Building Simulation

, Volume 12, Issue 2, pp 231–246 | Cite as

Importance-driven approach for reducing urban radiative exchange computations

  • José Pedro AguerreEmail author
  • Eduardo Fernández
  • Benoit Beckers
Research Article Building Thermal, Lighting, and Acoustics Modeling


In the context of large scale urban heat transfer simulation, the prediction of radiative flux at short and long wave spectra is a step necessary to obtain accurate results. From a computational perspective, this task is expensive because realistic conditions require calculations in many sensors, considering multiple radiation bounces, and evaluating many hundred daylighting conditions. Radiosity-based approaches are adequate methods for processing the large number of diffuse surfaces that are usually present in city models. However, the high memory consumption of these algorithms turns them inefficient for handling big geometries, and therefore ray tracing techniques are commonly used. In this article we present a study on using the importance concept to improve the performance of radiosity calculations at the urban scale. The algorithm is able to consider diffuse and specular materials, and it proves to be a viable alternative to ray tracing. Since most of the information contained in big city models is not needed for simulating a selected zone of interest, the computational requirements can be reduced drastically. Several experiments are conducted to test the approach, and promising results are reported.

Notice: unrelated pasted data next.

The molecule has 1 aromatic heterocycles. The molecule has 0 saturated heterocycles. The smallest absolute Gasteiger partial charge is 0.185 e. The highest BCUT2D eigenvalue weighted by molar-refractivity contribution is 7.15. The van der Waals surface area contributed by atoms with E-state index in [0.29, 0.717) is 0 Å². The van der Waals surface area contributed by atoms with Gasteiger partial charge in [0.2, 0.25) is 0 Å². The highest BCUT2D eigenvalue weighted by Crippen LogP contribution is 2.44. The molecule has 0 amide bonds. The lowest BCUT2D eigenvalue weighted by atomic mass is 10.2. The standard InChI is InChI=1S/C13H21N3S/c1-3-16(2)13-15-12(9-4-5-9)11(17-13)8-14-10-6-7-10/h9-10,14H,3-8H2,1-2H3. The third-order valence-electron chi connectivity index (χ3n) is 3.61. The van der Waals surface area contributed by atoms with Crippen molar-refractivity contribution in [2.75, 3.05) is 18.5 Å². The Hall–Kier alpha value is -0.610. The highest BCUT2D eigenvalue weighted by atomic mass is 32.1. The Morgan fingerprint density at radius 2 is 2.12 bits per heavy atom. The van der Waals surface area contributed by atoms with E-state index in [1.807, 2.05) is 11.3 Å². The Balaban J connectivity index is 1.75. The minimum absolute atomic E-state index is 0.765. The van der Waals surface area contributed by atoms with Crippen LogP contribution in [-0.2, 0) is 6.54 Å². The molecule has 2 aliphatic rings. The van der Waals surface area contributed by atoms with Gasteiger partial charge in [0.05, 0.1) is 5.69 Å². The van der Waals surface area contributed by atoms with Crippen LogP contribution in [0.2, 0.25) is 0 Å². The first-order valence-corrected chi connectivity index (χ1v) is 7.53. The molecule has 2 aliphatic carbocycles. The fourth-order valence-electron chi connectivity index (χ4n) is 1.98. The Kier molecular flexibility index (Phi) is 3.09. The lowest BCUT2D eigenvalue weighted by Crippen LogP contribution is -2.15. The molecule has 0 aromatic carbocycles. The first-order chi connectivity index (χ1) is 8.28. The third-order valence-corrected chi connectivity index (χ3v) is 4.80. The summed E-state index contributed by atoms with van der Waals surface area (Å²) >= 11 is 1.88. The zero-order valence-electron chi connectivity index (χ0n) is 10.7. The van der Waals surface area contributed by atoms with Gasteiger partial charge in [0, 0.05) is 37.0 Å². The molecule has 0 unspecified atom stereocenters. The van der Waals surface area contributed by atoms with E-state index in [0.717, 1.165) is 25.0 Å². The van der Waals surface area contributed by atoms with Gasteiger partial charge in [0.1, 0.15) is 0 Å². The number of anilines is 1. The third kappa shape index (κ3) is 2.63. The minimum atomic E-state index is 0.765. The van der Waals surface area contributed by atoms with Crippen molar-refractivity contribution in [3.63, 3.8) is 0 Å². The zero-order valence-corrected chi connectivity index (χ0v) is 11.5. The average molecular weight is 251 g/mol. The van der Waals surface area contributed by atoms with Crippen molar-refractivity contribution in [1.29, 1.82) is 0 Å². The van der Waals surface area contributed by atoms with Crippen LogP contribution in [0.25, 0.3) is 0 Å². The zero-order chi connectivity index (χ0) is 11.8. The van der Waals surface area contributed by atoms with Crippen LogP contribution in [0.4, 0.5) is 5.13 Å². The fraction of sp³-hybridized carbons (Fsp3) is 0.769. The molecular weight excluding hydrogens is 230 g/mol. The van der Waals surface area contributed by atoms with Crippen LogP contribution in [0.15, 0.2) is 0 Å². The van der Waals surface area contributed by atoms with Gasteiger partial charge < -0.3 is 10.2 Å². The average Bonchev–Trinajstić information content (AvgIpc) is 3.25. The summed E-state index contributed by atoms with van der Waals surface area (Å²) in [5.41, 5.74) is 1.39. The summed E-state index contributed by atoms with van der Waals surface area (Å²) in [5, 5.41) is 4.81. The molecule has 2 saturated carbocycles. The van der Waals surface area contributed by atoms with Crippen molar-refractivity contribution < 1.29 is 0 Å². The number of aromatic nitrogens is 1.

urban physics radiative exchange radiosity importance 


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The work was partially supported by project FSE_1_2017_1_144731 from Agencia Nacional de Investigación e Innovación (ANII, Uruguay). The authors would like to express their gratitude to Per Christensen for his kind cooperation.


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Copyright information

© Tsinghua University Press and Springer-Verlag GmbH Germany, part of Springer Nature 2018

Authors and Affiliations

  • José Pedro Aguerre
    • 1
    Email author
  • Eduardo Fernández
    • 1
  • Benoit Beckers
    • 2
  1. 1.Centro de Cálculo, Facultad de IngenieríaUniversidad de la RepúblicaMontevideoUruguay
  2. 2.Urban Physics Joint LaboratoryUniversité de Pau et des Pays de l’Adour, I2S UPPAAngletFrance

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